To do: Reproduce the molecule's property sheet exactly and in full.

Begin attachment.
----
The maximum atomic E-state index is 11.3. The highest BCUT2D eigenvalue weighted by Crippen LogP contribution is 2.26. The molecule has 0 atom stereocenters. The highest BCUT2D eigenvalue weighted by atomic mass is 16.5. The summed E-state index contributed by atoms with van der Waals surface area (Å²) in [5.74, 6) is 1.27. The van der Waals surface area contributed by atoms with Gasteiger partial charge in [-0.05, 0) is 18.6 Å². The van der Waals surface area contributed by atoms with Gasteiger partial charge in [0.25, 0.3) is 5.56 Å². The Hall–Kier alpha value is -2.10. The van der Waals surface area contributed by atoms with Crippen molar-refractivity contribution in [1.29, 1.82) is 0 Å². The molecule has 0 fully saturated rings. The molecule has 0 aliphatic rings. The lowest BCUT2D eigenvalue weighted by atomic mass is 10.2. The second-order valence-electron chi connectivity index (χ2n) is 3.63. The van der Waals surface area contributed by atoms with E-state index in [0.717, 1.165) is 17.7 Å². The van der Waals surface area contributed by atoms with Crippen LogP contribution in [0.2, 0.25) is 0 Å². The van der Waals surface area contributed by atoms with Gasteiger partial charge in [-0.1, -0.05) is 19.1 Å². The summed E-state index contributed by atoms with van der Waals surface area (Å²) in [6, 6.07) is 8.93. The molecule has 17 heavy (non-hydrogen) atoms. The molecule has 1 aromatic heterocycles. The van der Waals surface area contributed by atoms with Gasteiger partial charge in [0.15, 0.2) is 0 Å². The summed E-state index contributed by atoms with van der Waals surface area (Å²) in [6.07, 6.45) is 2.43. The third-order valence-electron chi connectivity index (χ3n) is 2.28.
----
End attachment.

The maximum atomic E-state index is 11.3. The highest BCUT2D eigenvalue weighted by Crippen LogP contribution is 2.26. The molecule has 0 atom stereocenters. The highest BCUT2D eigenvalue weighted by atomic mass is 16.5. The summed E-state index contributed by atoms with van der Waals surface area (Å²) in [5.74, 6) is 1.27. The van der Waals surface area contributed by atoms with Gasteiger partial charge in [-0.05, 0) is 18.6 Å². The van der Waals surface area contributed by atoms with Gasteiger partial charge in [0.25, 0.3) is 5.56 Å². The Hall–Kier alpha value is -2.10. The van der Waals surface area contributed by atoms with Crippen molar-refractivity contribution in [1.29, 1.82) is 0 Å². The molecule has 0 fully saturated rings. The molecule has 0 aliphatic rings. The lowest BCUT2D eigenvalue weighted by atomic mass is 10.2. The second-order valence-electron chi connectivity index (χ2n) is 3.63. The van der Waals surface area contributed by atoms with E-state index in [0.717, 1.165) is 17.7 Å². The van der Waals surface area contributed by atoms with Crippen LogP contribution in [0.2, 0.25) is 0 Å². The van der Waals surface area contributed by atoms with Gasteiger partial charge in [-0.1, -0.05) is 19.1 Å². The summed E-state index contributed by atoms with van der Waals surface area (Å²) in [6, 6.07) is 8.93. The molecule has 17 heavy (non-hydrogen) atoms. The molecule has 1 aromatic heterocycles. The van der Waals surface area contributed by atoms with Gasteiger partial charge in [0.15, 0.2) is 0 Å². The summed E-state index contributed by atoms with van der Waals surface area (Å²) in [6.07, 6.45) is 2.43. The third-order valence-electron chi connectivity index (χ3n) is 2.28.